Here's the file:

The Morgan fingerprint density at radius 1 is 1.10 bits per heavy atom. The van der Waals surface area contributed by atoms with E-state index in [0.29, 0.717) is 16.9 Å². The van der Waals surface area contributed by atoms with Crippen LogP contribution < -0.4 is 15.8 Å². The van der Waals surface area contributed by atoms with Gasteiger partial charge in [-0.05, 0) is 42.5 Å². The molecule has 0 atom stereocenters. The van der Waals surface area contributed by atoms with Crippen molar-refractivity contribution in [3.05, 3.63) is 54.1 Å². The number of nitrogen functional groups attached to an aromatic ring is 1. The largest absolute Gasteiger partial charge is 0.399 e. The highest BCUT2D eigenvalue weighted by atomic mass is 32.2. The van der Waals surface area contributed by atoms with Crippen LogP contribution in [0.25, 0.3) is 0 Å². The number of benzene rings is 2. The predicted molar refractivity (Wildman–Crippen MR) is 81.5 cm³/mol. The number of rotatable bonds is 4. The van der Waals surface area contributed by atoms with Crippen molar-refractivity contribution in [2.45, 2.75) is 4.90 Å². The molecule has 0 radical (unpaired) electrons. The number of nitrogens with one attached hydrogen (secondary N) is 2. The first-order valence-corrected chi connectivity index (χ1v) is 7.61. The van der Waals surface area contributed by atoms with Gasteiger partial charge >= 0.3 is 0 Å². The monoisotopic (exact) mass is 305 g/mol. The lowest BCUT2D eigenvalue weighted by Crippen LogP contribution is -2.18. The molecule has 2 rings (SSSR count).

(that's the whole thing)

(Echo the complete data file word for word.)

The Morgan fingerprint density at radius 1 is 1.10 bits per heavy atom. The van der Waals surface area contributed by atoms with E-state index in [0.29, 0.717) is 16.9 Å². The van der Waals surface area contributed by atoms with Crippen LogP contribution < -0.4 is 15.8 Å². The van der Waals surface area contributed by atoms with Gasteiger partial charge in [-0.05, 0) is 42.5 Å². The molecule has 0 atom stereocenters. The van der Waals surface area contributed by atoms with Crippen molar-refractivity contribution in [3.05, 3.63) is 54.1 Å². The number of nitrogen functional groups attached to an aromatic ring is 1. The largest absolute Gasteiger partial charge is 0.399 e. The highest BCUT2D eigenvalue weighted by atomic mass is 32.2. The van der Waals surface area contributed by atoms with Crippen LogP contribution in [0.25, 0.3) is 0 Å². The number of benzene rings is 2. The predicted molar refractivity (Wildman–Crippen MR) is 81.5 cm³/mol. The number of rotatable bonds is 4. The van der Waals surface area contributed by atoms with Crippen molar-refractivity contribution in [2.45, 2.75) is 4.90 Å². The molecule has 0 radical (unpaired) electrons. The number of nitrogens with one attached hydrogen (secondary N) is 2. The first-order valence-corrected chi connectivity index (χ1v) is 7.61. The van der Waals surface area contributed by atoms with Gasteiger partial charge >= 0.3 is 0 Å². The monoisotopic (exact) mass is 305 g/mol. The lowest BCUT2D eigenvalue weighted by Crippen LogP contribution is -2.18. The molecule has 2 rings (SSSR count).